Whenever some new use of the internet to download music comes along, the Recording Industry Association of America tries to shut the action down through litigation . . . unless of course the action was created by iTunes. This time around Apple is interested in cloud computing where iTunes users can access their music database via streaming technology from anywhere there’s the internet. Users would upload their (legally purchased) music onto an Apple server and always have access to their music. Sounds good, only this idea is not new nor has the RIAA been approving of this structure in the past.
Streaming purchased music was an idea that developed in the late 1990’s beginning with Mp3.com. The site initially started by allowing users to purchase music and remotely stream music that a user purchased from the site. The RIAA was leery of this concept and began advocating (much the same way they did after the invention of the Tape Cassette and Compact Disc) that consumers only have the right to use content in the media format that they purchase. Fortunately, the courts had historically ruled that consumers are purchasing the content for personal use and can make whatever copies in whichever media format they wanted as long as it was for personal use. This was the case until the development of My.Mp3.com
My.Mp3.com was developed so that users could store their entire music library online for streaming from anywhere. When a user of the site would insert a CD into his/her computer to demonstrate to the site that s/he owned the album, the site would allow the user to stream that album. Following the development of this site, the RIAA sued Mp3.com (and won) because the site was making “illegal copies” of the content. The RIAA argued that in order to provide music to users in this way, My.Mp3.com would have to pay royalties on every stream because it is a digital copy (or performance – like radio). The RIAA won the lawsuit and this concept went away for a while.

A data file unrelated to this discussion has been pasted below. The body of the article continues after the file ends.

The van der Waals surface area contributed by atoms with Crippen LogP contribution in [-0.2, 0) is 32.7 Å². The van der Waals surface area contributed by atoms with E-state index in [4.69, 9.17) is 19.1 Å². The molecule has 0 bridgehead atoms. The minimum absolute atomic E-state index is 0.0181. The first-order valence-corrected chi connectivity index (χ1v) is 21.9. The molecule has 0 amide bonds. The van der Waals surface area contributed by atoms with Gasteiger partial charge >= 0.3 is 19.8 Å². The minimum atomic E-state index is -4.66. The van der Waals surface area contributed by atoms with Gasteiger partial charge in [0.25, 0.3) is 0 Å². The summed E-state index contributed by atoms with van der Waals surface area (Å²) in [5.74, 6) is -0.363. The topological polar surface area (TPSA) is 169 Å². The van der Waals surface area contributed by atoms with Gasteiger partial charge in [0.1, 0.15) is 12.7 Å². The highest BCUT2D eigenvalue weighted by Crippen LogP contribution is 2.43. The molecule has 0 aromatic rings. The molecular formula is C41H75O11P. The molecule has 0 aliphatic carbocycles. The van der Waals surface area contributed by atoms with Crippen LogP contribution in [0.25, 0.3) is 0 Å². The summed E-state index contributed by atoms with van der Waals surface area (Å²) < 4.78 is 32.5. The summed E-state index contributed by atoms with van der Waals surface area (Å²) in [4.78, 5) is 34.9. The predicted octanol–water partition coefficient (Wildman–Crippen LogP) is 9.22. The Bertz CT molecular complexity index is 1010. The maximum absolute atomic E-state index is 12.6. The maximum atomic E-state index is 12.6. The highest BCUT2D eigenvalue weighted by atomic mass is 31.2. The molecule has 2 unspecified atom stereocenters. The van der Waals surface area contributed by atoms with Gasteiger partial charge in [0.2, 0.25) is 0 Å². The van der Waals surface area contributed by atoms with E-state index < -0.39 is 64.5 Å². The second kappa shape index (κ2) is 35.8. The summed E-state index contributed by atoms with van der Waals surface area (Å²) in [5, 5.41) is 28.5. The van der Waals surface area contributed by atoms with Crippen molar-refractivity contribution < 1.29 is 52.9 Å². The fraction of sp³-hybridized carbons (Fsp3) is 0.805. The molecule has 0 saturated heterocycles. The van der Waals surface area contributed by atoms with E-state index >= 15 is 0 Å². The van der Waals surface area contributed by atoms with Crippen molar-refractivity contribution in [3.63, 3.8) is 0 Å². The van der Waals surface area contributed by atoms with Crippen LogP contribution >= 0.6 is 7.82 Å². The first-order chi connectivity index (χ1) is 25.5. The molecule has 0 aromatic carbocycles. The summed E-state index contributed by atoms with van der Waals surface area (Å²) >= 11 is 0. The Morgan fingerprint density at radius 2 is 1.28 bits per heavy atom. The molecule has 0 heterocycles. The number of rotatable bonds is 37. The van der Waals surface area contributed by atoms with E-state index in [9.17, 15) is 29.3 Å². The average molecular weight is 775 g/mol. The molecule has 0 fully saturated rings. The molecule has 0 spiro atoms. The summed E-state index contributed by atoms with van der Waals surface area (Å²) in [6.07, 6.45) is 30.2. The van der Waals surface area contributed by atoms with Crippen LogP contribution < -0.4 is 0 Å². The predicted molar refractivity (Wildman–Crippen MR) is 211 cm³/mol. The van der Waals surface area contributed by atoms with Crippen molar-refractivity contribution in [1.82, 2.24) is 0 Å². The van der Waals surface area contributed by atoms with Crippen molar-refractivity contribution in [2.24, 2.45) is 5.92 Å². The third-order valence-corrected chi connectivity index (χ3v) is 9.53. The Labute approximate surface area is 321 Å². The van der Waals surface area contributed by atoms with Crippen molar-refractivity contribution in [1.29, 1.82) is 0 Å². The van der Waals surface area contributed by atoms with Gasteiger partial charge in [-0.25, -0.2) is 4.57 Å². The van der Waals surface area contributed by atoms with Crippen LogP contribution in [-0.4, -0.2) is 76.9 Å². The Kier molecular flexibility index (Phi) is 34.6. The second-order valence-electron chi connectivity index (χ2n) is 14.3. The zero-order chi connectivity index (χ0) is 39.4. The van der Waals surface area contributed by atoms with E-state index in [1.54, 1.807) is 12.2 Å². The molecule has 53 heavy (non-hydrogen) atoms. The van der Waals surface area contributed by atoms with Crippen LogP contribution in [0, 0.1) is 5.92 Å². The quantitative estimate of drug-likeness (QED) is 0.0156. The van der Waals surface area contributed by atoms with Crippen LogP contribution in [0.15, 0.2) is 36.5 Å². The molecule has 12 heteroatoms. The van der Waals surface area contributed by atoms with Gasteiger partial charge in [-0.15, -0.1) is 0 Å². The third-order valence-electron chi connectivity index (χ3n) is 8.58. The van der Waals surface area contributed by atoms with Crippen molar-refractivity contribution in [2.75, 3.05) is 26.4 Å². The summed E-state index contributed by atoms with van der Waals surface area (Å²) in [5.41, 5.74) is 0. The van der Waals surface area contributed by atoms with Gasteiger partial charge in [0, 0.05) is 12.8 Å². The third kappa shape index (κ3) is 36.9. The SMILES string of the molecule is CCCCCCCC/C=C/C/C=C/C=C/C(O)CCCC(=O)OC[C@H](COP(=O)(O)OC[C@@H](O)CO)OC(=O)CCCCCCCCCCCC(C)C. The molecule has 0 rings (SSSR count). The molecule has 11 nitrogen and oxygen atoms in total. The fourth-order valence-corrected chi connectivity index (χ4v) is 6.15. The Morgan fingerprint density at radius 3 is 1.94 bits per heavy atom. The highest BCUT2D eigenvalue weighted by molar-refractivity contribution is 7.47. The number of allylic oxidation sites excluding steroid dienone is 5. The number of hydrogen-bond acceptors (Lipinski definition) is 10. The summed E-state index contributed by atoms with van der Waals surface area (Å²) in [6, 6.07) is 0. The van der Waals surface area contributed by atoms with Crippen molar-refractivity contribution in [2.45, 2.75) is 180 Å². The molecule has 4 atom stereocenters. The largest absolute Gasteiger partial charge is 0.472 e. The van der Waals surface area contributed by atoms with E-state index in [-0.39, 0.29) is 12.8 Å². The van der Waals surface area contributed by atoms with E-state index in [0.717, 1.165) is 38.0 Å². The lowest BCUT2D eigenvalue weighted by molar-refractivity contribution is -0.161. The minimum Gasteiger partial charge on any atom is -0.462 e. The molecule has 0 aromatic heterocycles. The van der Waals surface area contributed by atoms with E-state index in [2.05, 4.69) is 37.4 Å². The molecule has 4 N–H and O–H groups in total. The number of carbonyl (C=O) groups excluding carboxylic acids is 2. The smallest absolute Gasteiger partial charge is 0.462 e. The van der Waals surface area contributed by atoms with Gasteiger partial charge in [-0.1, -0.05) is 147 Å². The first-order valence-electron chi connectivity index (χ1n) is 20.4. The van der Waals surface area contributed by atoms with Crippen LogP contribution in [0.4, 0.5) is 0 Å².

More recently online music services such as Rhapsody.com began to find ways for users to access most major music through the internet by charging a monthly fee. That fee (combined with site advertising) is then used to pay RIAA and ASCAP royalties (and of course generate a profit). Now Amazon.com allows streaming of music though their cloud computing mechanism, Amazon Elastic Compute Cloud (Amazon EC2), in addition to their DRM-Free mp3 downloads. Unfortunately, Amazon EC2 is not the most user friendly software and the RIAA has largely ignored it because only the most computer savvy have begun to use it.
The problem here is the relationship between Apple and the Big Four major record labels. When the RIAA clamps down on other services, the labels are always willing to allow Apple to bend the rules. Apple and iTunes have become synonymous for many people with digital music, but little is ever said about the way things were before the RIAA began its assault on online music.